Dr. Rela Mintz Geffen is a Professor Emerita of Sociology and the Past President of Baltimore Hebrew University. She can be reached at Rela1@aol.com.

My son Ami, now himself a father, was a very active and social child. From quite an early age, and certainly by the time he was in elementary school at Solomon Schecter Day School in Philadelphia I would caution him about certain behaviors with the rabbinic maxim “derekh eretz kadma l’torah.” Literally derekh eretz means the way of the land but the rabbis of the Mishna and Talmud used the phrase is several ways. For example, in Pirkei Avot 2:2 (the Ethics of the Fathers), Rabban Gamliel, the son of Rabbi Judah the Prince said: it is good to study Torah alongside a gainful occupation (Yafeh Talmud Torah im derekh eretz). The most common meaning of derekh eretz is deference, civility or respect – treating each human being as a “thou” rather than an “it” as posited by Martin Buber. In Jewish folklore it is always stressed that children should treat their parents with derekh eretz. Think Rodney Dangerfield saying “ I don’t get no derekh eretz” and you’ll have a nuanced feel for the meaning of the term.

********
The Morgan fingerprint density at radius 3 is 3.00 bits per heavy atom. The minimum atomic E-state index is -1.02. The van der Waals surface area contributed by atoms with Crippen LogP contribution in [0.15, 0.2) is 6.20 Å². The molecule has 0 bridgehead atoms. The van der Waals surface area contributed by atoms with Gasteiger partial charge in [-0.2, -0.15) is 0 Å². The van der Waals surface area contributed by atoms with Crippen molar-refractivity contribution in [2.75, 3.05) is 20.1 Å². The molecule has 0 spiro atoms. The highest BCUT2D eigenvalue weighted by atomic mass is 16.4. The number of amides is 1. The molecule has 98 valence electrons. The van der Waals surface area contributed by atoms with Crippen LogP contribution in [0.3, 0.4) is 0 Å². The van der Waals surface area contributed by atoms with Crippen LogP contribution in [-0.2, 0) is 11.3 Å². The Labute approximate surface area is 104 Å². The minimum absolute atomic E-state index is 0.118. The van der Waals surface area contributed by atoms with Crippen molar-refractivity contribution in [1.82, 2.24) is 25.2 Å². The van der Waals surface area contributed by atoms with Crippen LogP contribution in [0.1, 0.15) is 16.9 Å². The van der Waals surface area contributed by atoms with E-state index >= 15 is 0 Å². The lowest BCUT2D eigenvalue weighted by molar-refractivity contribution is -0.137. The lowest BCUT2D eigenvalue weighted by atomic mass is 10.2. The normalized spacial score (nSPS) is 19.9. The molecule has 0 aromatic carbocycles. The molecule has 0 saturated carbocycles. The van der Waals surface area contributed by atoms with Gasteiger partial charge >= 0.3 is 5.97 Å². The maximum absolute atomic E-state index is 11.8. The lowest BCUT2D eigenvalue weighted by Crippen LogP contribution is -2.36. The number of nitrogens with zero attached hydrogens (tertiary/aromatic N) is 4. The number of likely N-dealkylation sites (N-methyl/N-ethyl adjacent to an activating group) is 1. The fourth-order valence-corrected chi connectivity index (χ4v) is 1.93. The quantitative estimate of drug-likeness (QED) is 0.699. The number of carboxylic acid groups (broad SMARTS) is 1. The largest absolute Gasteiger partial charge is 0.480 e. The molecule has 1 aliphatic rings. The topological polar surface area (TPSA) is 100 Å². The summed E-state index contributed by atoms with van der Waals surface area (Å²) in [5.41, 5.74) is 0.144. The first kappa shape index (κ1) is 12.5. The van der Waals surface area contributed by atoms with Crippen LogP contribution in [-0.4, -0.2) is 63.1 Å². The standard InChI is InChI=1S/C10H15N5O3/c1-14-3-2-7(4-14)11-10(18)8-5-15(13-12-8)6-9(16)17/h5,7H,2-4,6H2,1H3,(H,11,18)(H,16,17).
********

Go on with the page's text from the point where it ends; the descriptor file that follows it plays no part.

Derekh eretz kadma l’torah is quite a radical statement – good character or treating human beings with respect takes precedence (kadma) over Torah.Even with all of the repetition, I was never sure if the words sunk in to my son’s consciousness.

Then, a few years ago, Ami invited me to a special Shabbat dinner where several of the teen leaders of the USY group he supervised were to be honored.  As I walked down a hallway of the shul searching for the right room I heard Ami’s voice raised in an admonishing tone.  As I got closer I could hear him saying: “Remember, derekh eretz kadma l’torah.” What an “aha” moment – I learned never to underestimate the power of parents or the pertinence of rabbinic maxims.